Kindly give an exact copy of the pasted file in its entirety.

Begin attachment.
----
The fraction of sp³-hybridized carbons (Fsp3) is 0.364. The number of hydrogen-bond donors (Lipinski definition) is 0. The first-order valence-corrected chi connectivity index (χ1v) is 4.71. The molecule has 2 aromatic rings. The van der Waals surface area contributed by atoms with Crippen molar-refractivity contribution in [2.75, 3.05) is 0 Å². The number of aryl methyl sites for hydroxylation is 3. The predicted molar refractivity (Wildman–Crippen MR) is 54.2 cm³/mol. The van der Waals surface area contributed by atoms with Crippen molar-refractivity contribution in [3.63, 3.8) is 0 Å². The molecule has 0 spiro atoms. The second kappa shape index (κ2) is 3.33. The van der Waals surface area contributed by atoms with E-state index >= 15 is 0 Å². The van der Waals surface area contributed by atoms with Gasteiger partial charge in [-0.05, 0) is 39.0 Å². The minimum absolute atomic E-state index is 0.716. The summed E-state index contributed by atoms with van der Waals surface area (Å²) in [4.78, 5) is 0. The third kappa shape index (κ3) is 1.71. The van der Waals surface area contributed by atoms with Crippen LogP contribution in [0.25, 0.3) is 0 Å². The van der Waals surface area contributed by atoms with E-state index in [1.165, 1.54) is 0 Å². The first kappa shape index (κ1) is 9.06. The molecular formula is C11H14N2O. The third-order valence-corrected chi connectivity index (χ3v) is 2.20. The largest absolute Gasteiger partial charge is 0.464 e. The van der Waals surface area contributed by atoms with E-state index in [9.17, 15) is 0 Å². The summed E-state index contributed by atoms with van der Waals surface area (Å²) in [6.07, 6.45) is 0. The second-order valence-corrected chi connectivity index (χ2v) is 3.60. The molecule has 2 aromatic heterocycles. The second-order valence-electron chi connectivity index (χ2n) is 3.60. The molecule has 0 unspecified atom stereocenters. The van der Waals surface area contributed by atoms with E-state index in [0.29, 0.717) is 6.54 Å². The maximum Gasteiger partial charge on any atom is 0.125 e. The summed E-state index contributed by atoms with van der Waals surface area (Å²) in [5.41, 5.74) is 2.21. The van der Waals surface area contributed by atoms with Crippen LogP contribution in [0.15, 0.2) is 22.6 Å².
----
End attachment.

The fraction of sp³-hybridized carbons (Fsp3) is 0.364. The number of hydrogen-bond donors (Lipinski definition) is 0. The first-order valence-corrected chi connectivity index (χ1v) is 4.71. The molecule has 2 aromatic rings. The van der Waals surface area contributed by atoms with Crippen molar-refractivity contribution in [2.75, 3.05) is 0 Å². The number of aryl methyl sites for hydroxylation is 3. The predicted molar refractivity (Wildman–Crippen MR) is 54.2 cm³/mol. The van der Waals surface area contributed by atoms with Crippen molar-refractivity contribution in [3.63, 3.8) is 0 Å². The molecule has 0 spiro atoms. The second kappa shape index (κ2) is 3.33. The van der Waals surface area contributed by atoms with E-state index >= 15 is 0 Å². The van der Waals surface area contributed by atoms with Gasteiger partial charge in [-0.05, 0) is 39.0 Å². The minimum absolute atomic E-state index is 0.716. The summed E-state index contributed by atoms with van der Waals surface area (Å²) in [4.78, 5) is 0. The third kappa shape index (κ3) is 1.71. The van der Waals surface area contributed by atoms with Crippen LogP contribution in [0.25, 0.3) is 0 Å². The van der Waals surface area contributed by atoms with E-state index in [1.165, 1.54) is 0 Å². The first kappa shape index (κ1) is 9.06. The molecular formula is C11H14N2O. The third-order valence-corrected chi connectivity index (χ3v) is 2.20. The largest absolute Gasteiger partial charge is 0.464 e. The van der Waals surface area contributed by atoms with E-state index in [9.17, 15) is 0 Å². The summed E-state index contributed by atoms with van der Waals surface area (Å²) in [6.07, 6.45) is 0. The second-order valence-corrected chi connectivity index (χ2v) is 3.60. The molecule has 2 aromatic heterocycles. The second-order valence-electron chi connectivity index (χ2n) is 3.60. The molecule has 0 unspecified atom stereocenters. The van der Waals surface area contributed by atoms with E-state index in [0.29, 0.717) is 6.54 Å². The maximum Gasteiger partial charge on any atom is 0.125 e. The summed E-state index contributed by atoms with van der Waals surface area (Å²) in [5.41, 5.74) is 2.21. The van der Waals surface area contributed by atoms with Crippen LogP contribution in [0.15, 0.2) is 22.6 Å².